Medieval History Term of the Week: Tenant in Chief

Tenant in Chief

1) A lord or institution (the Church being most common) holding land directly from the king. All Earls are Tenants in Chief. (MEDIEV-L. Medieval Terms)

2) A “tenant-in-capite [kap-i-tee],” one who holds land by direct grant from the Crown; one who is a vassal of the king. (Hogue, Arthur R. Origins of the Common Law, 257)

3) Landowners who held some or all of their land direct from the king; among these were most of the bishops and the heads of many early religious houses. (Heath, Peter. Church and Realm, 1272-1461, 369)

*term definitions retrieved from Netserf’s Medieval Glossary (http://www.netserf.org/Glossary)

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Steven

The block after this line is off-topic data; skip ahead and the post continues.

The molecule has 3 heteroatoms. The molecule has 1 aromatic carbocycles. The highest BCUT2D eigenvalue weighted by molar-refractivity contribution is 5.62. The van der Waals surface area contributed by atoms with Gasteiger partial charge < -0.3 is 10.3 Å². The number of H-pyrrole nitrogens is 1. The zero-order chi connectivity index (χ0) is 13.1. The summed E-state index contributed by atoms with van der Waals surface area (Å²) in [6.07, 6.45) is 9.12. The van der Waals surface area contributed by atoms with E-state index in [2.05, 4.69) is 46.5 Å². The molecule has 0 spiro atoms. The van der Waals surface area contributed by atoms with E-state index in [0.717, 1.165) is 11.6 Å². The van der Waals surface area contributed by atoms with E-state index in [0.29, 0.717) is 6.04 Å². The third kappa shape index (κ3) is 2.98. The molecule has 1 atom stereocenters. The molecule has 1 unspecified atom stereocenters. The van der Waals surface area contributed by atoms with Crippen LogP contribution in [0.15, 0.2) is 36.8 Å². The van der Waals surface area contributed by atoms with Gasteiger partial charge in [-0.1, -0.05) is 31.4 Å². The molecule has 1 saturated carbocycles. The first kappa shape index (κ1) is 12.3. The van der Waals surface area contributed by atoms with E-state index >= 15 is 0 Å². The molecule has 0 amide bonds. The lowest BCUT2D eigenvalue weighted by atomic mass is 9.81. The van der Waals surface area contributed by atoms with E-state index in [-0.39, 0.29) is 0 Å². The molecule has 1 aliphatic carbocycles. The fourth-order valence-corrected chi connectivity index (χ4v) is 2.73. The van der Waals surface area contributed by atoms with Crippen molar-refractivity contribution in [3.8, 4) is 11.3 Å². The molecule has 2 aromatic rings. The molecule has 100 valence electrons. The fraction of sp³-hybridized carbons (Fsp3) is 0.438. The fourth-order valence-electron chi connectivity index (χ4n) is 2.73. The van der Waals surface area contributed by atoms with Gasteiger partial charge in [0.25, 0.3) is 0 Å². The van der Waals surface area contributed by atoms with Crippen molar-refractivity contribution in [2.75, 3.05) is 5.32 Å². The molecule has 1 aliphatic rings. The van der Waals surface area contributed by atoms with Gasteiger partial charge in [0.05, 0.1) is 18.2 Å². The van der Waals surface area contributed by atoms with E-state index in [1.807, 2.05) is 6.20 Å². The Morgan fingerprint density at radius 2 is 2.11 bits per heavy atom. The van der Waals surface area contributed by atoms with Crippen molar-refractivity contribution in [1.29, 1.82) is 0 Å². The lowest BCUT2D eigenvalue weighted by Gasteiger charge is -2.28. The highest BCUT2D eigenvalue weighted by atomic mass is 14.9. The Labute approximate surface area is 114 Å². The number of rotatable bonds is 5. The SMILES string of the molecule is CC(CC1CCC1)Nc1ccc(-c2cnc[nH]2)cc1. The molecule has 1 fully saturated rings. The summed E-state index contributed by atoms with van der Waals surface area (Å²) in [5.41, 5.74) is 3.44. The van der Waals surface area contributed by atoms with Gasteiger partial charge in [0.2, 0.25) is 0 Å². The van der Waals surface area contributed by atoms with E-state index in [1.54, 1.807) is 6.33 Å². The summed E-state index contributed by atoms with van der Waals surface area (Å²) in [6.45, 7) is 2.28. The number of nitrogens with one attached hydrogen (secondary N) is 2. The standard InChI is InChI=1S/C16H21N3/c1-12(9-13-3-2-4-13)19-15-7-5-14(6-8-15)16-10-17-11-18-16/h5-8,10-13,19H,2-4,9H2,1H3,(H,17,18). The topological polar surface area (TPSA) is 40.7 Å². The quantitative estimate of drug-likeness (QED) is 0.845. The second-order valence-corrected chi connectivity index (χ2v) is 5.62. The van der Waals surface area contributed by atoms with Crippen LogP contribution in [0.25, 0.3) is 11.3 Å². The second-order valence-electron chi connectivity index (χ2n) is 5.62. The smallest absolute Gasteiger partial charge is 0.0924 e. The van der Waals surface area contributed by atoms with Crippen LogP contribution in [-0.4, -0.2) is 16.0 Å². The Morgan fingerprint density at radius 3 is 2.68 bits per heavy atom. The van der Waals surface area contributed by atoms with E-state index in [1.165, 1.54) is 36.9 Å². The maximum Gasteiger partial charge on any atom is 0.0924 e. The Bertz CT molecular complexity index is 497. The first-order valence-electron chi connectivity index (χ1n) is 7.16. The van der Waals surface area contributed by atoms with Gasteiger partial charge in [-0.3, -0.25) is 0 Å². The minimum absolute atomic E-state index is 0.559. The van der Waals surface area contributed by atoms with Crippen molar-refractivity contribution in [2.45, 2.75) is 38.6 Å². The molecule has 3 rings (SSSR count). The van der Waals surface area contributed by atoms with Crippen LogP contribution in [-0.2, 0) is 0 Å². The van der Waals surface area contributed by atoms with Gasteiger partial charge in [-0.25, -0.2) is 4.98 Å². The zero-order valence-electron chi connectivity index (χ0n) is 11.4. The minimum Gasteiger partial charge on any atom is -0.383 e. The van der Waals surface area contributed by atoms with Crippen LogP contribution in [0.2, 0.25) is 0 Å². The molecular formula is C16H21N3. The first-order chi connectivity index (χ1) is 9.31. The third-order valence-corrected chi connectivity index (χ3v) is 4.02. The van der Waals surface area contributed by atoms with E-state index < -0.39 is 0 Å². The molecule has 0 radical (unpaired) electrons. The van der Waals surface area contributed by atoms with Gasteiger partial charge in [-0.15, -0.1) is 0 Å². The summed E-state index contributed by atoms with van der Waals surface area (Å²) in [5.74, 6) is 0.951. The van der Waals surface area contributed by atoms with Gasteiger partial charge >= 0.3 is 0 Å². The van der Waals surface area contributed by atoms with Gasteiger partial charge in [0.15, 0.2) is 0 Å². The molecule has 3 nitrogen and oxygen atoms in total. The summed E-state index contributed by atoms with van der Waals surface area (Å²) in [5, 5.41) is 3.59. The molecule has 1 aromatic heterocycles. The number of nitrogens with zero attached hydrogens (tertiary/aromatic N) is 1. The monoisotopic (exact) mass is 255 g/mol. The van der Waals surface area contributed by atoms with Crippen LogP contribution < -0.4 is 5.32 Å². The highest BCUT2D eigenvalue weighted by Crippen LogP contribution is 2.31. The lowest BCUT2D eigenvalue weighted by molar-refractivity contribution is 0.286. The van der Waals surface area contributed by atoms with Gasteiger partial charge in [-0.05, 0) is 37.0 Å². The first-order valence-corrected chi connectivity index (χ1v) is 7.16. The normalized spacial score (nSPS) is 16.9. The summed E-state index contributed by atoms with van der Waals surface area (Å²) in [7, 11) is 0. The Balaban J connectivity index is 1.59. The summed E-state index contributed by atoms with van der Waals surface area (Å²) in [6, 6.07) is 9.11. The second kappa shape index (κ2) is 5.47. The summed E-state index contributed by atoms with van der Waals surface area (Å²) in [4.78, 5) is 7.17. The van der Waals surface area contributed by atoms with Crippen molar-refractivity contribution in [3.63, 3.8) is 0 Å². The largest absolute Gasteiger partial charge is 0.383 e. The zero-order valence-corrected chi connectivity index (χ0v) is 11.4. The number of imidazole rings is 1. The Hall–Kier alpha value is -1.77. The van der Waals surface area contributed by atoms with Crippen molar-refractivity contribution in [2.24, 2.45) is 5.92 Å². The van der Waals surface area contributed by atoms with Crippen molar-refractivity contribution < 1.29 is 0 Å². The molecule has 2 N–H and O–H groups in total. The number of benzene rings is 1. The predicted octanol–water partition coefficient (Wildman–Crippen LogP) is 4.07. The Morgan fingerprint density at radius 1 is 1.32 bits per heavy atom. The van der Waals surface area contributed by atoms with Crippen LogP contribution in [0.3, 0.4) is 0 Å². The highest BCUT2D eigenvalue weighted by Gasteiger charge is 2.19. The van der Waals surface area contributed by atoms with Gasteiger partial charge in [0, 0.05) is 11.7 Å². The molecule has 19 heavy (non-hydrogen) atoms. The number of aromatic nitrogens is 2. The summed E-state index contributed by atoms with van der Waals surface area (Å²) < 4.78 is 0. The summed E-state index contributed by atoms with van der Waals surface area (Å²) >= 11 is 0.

My life has been pretty simple. I grew up in Alabama and graduated from the University of Alabama with a Bachelor's in Advertising. I have spent about the last ten years in web development. In 1998, a friend of mine and I started a web design company we ran for three or four years before deciding to close it due to the demands of school. Since then, I stayed in the web working with various companies in Alabama. I worked for a brief period with Southern Progress, namely with Southern Living magazine and Health magazine, in their web departments. While there, I also wrote for Southern Living magazine, Health.com., and the company's internal newsletter. I write as much as I can. For the last five years, I have been working on my first novel. I am on the third revision now and hope to be finished with this draft by the end of the year. I also write short fiction, though not as frequently as I used to due to the time I spend on the novel. My goal is to have my novel published in the next three years. Other interests include: History (particularly medieval and ancient civlizations), Reading, Foreign Language (I currently speak Spanish but plan to learn as many as I can), Landscape Photography, the outdoors, sports (especially college football), and Travel.

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